American debt

Sunday, September 6th, 2009

Total federal debt twelve trillion

That is not too alarming in itself. It is a bit less than GDP, and for most countries, trouble ensue when debt is around twice GDP. The liberty papers are not too worried.

Total American indebtedness (public and “private”) is sixty trillion, which is much larger than federal debt, and has been rising very rapidly. The primary cause of this rise has been implicit and explicit governmental and quasi governmental guarantees – FHA guarantees, debt of too-big-to-fail corporations, guarantees by too-big-to-fail corporations, state debt, for example California, and so on and so forth.

Some substantial part of this sixty trillion is secured by real assets such as houses and the income stream of hard working people, and some substantial part is not.

Thus the excess “private” debt is not private.  The normal level of public and “private” debt is about twice GDP, say twenty six trillion, so we are about thirty trillion or so in the hole and getting deeper fast – well past the danger level of twice GDP.

The vast majority of defaults were black and hispanic

Friday, August 7th, 2009

Hat tip Steve Sailer who provides the breakdown of defaults.

The proximate cause of the international crisis is that the US$, the international reserve currency, lost much credibility.  The proximate cause of the US$ losing credibility was massive defaults by blacks and Hispanics, and the proximate cause of the massive defaults by blacks and Hispanics was affirmative action lending to people whom I could tell at a glance from twenty paces were highly unlikely to repay their debts.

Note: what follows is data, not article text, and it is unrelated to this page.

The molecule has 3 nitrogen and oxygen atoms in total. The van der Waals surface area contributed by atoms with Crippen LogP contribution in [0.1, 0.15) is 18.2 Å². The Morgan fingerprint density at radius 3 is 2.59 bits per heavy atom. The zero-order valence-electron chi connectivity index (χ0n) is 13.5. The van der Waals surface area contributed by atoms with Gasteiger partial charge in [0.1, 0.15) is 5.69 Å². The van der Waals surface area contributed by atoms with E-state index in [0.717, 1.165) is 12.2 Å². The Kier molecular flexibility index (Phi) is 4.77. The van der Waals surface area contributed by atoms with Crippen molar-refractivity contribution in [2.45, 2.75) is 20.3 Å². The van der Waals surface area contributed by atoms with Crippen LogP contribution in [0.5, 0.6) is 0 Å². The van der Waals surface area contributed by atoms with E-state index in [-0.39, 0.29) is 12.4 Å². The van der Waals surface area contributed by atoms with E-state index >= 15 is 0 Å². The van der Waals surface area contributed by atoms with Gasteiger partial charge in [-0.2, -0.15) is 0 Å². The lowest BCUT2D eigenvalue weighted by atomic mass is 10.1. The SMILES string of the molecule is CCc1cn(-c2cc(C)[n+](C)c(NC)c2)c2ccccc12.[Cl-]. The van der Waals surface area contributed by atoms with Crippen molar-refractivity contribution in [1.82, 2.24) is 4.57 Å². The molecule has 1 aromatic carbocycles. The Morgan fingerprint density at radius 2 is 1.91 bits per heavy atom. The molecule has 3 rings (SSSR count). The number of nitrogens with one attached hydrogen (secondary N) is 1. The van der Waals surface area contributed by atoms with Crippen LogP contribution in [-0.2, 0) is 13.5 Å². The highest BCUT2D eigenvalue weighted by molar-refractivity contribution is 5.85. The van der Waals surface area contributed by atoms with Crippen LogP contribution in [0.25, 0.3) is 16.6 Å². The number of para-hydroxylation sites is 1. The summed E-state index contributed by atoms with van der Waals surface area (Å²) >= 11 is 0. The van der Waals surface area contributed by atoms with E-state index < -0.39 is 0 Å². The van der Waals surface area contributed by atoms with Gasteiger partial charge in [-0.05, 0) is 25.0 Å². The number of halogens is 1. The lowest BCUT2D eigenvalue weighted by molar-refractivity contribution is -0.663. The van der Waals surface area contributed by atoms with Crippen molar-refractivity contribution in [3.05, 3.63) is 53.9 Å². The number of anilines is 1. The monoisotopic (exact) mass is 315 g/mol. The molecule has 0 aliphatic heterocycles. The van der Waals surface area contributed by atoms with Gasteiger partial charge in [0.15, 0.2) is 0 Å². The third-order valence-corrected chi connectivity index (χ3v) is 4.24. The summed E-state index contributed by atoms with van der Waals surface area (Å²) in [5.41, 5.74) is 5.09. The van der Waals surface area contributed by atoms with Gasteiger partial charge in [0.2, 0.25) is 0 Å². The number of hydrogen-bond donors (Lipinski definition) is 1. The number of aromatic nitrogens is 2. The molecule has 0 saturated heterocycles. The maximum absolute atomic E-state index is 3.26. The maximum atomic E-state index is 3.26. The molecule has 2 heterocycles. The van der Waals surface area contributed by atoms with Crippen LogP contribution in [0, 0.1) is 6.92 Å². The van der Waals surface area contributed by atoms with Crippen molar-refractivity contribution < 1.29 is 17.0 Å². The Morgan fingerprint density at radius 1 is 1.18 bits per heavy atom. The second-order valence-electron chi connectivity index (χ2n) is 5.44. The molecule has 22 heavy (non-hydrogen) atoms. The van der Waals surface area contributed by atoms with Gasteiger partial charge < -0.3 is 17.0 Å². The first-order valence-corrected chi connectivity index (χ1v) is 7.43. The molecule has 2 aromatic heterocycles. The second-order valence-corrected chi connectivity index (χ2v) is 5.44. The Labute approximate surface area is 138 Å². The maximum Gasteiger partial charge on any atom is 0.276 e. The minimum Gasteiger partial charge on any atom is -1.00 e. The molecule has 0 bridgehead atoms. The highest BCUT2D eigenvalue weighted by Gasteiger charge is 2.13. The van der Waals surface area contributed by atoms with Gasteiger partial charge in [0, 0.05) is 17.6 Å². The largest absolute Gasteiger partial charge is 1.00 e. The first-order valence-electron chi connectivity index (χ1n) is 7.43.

In the last days before the crash, I saw in California a steady parade of people buying expensive houses no money down whose own mothers must have been reluctant to lend them ten dollars. Lax though credit standards were, not one of them would have been able to borrow money had he been non Hispanic white.

Laderman and Reid of the Federal Reserve Bank of San Francisco have done the unthinkably politically incorrect, and though they do not directly reveal the proportion of defaults that were affirmative action, they tell us: